Some people love traditional Reformed churches. Some people despise them. Some people are indifferent. I’m in the first group. Though this is not a comprehensive list, here are five important reasons why I love the traditional Reformed church:
1. The Gospel: I have heard constant, God glorifying, Christ exalting, gospel preaching in nearly every traditional Reformed church I have set foot in. I learned (and learn) about my sin, my whoredom, my lack of faith, my hardness of heart. But I learn also of Christ’s perfection, Christ’s union with me, Christ’s pursuit, God's mercy, God’s grace. I’ve been overwhelmed in two ways in the Reformed Church: One with how terrible and deplorable and disgusting I am to God, but also how much God loves me in Christ despite myself, and says, “Come to me, all you who are weary and heavy laden, and I will give you rest.” In traditional Reformed churches, I’ve learned to rest on Christ.
2. Expositional Preaching Through Books: In nearly every traditional Reformed church I’ve been in, the Pastor never gets on a hobby horse topic. Presented is not ten ways to a better marriage. There aren’t five steps to using your money well. There is application, but it’s in its proper place. In Reformed Churches I have received the whole counsel of God, working through the nitty-gritty passages that no seeker-sensitive Church would dare to touch.
3. Catechesis: From the time I was a young child, I was answering questions that told me about who God was. “Q. Why did God Make you? A. For his own glory.” I had the knowledge implanted in me, and it was worked (slowly) into the heart by the Holy Spirit. I have been privileged to go through the Belgic Confession, the Heidelberg Catechism, and the Canons of Dordt, and Louis Berkhof’s Summary of Christian Doctrine in catechism classes. My Elders and Pastor cared enough to teach me these things. They cared enough to answer questions. They cared enough to teach me what they believed were faithful summaries of Scripture. They knew that for something to drop into the heart, that is, to be known with the entire being, it must come through the mind. I love God today because of who he is, and because of what he has done. Both of these things I have grasped with the mind. The Spirit applied them to know why it mattered.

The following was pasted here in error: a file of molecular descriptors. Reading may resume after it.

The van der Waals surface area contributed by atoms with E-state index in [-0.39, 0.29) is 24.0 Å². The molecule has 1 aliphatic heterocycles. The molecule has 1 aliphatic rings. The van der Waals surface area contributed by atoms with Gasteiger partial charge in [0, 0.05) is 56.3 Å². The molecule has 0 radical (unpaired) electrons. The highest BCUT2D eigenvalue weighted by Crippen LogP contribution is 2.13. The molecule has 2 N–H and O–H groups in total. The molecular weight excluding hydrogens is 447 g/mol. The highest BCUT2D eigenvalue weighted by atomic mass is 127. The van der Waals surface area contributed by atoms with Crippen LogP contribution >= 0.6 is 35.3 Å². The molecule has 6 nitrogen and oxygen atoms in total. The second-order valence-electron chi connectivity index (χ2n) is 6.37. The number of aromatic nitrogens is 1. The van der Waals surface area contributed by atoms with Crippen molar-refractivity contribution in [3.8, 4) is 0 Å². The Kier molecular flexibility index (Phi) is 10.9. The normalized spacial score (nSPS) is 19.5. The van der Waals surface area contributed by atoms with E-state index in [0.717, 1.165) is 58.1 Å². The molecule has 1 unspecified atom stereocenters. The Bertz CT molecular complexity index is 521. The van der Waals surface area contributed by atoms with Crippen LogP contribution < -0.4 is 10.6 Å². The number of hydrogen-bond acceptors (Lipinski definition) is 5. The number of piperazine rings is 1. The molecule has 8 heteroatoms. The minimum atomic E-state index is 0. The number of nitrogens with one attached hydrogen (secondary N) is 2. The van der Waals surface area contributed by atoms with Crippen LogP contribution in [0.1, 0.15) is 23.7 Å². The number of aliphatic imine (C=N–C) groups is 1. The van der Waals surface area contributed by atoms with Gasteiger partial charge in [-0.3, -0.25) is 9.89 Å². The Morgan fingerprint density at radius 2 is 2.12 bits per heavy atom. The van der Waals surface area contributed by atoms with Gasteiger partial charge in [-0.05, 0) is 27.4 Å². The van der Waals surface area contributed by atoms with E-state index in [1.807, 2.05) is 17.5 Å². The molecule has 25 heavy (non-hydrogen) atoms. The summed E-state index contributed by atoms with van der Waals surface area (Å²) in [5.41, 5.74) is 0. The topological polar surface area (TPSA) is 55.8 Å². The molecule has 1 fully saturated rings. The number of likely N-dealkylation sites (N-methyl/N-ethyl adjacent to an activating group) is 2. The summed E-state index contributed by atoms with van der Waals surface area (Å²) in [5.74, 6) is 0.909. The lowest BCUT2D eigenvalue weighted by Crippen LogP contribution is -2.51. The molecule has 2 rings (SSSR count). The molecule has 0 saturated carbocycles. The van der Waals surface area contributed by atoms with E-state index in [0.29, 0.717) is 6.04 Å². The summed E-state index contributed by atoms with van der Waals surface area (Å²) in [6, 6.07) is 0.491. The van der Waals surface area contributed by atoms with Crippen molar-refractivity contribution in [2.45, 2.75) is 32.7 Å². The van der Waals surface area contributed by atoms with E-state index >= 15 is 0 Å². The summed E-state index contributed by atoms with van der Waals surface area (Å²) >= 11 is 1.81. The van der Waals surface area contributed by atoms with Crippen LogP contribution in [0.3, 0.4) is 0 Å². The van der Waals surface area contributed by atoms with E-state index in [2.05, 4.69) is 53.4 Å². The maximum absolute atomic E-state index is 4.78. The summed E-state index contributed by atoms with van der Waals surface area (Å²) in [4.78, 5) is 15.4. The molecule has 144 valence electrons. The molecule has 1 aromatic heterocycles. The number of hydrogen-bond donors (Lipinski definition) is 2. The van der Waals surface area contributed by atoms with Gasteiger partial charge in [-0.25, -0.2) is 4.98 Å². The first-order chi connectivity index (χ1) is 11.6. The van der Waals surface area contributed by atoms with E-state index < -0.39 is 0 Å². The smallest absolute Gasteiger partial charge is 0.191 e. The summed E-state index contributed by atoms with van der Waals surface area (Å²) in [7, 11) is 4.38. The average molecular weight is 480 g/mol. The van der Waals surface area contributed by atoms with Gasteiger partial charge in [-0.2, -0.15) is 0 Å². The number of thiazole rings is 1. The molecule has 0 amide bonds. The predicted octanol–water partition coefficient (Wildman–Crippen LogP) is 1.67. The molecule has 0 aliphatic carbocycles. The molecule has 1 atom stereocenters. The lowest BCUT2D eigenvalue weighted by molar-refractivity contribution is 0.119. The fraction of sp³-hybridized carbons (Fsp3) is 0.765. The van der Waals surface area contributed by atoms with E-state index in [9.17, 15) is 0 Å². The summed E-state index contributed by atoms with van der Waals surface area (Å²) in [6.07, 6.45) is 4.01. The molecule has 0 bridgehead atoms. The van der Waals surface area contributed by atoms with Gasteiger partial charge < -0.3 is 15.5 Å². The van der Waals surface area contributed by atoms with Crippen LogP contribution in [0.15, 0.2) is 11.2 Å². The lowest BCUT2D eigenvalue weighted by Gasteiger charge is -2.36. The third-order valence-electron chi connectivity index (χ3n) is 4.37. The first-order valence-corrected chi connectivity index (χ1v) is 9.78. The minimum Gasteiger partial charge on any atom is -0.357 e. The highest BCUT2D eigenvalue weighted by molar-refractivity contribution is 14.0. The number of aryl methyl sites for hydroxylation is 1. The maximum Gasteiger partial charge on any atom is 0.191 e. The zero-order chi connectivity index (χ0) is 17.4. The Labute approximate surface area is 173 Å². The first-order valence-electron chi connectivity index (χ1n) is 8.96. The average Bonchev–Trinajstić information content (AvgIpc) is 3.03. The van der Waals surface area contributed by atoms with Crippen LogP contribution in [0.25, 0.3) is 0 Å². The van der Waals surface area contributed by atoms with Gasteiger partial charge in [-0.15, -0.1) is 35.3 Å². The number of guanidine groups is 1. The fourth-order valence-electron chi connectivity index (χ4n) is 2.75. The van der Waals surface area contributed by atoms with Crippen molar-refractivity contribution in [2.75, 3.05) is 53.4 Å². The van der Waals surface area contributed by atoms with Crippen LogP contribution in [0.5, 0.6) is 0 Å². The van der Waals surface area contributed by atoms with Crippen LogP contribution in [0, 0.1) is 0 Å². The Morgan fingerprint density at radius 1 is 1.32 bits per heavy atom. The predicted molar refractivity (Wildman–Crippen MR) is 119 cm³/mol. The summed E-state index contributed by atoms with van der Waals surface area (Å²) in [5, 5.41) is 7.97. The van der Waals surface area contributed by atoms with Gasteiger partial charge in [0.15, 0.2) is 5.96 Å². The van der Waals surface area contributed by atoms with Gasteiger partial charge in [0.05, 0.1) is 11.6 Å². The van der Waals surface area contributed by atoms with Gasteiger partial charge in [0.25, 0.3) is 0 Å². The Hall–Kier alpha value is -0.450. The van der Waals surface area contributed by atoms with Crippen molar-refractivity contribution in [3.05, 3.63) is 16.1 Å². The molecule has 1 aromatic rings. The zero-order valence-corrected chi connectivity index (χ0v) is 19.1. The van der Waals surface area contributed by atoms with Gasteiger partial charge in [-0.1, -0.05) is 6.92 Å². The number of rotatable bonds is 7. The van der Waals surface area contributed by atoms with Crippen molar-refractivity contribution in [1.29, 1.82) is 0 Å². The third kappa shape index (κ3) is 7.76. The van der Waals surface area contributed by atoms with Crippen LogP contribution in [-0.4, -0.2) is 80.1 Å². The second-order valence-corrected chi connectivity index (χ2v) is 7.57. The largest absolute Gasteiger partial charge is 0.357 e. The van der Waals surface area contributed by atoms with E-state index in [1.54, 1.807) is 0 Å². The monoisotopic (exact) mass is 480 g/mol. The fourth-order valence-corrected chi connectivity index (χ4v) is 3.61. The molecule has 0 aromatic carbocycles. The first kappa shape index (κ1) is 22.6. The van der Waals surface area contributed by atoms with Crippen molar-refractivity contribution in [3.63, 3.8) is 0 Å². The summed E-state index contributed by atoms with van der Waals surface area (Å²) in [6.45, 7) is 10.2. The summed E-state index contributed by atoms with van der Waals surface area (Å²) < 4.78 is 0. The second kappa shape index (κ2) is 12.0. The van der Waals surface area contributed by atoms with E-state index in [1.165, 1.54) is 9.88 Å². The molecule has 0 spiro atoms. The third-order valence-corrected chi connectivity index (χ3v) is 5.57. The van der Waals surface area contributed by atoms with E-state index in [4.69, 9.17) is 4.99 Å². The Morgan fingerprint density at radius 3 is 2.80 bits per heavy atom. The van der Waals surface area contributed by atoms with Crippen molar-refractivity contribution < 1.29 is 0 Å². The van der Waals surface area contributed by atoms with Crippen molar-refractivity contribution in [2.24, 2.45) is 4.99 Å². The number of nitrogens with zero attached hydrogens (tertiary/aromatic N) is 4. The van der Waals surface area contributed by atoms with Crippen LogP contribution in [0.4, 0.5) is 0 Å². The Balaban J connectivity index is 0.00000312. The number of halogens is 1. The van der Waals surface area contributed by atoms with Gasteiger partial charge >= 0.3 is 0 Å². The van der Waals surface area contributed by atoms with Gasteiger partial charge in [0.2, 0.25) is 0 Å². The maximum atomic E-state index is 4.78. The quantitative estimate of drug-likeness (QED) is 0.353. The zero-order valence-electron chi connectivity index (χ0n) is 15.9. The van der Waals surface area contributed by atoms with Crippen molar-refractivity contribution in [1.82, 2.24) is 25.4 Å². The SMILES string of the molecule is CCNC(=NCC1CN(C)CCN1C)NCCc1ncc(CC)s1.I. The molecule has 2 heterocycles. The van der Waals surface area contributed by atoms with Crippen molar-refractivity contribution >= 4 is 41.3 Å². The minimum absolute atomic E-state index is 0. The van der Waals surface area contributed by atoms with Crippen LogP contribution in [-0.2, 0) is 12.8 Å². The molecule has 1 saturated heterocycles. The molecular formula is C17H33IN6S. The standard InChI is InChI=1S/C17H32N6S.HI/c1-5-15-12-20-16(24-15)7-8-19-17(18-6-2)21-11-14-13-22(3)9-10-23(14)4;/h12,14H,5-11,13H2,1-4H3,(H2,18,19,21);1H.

4. Seriousness of Worship: There is a certain seriousness in coming to worship in traditional Reformed churches. Worshiping with the sense of reverence and awe, in the splendor of holiness. This has nothing to do with the holy hardware hanging up on the church walls, pictures, crosses, the beauty of the building etc. This has to do with God’s character. The splendor of his love. The sheer awesome wrath with which he judges the wicked, and the glory of the gospel through which he loves those whom he has foreknown. In worship God himself stoops down to impart his Word to us. Through a close proximity with God, because of the dialogue that happens between God and his people, I learned that God isn't like any god you tamper with. He’s not a cosmic bellboy. He’s the God of the universe, and I am a worm. Though I sin heinously, yet he loves me still.
5. Hospitality: Throughout my college years, so many Reformed people have opened their homes to me. I think perhaps the greatest condemnation from other Christians about certain Reformed churches is that they should act instead of signing a check. In my experience, however, Reformed people have shown kindness, hospitality, and patience. They have shown that their faith is not dead. They have shown that good works accompany a true faith. How wonderful to be in a denomination (I am a member in the United Reformed Church) which takes the command of hospitality seriously. In my estimations, in traditional Reformed churches I have been invited over to people’s homes (or gone to fellowship lunches) more than 30 times through my college experience.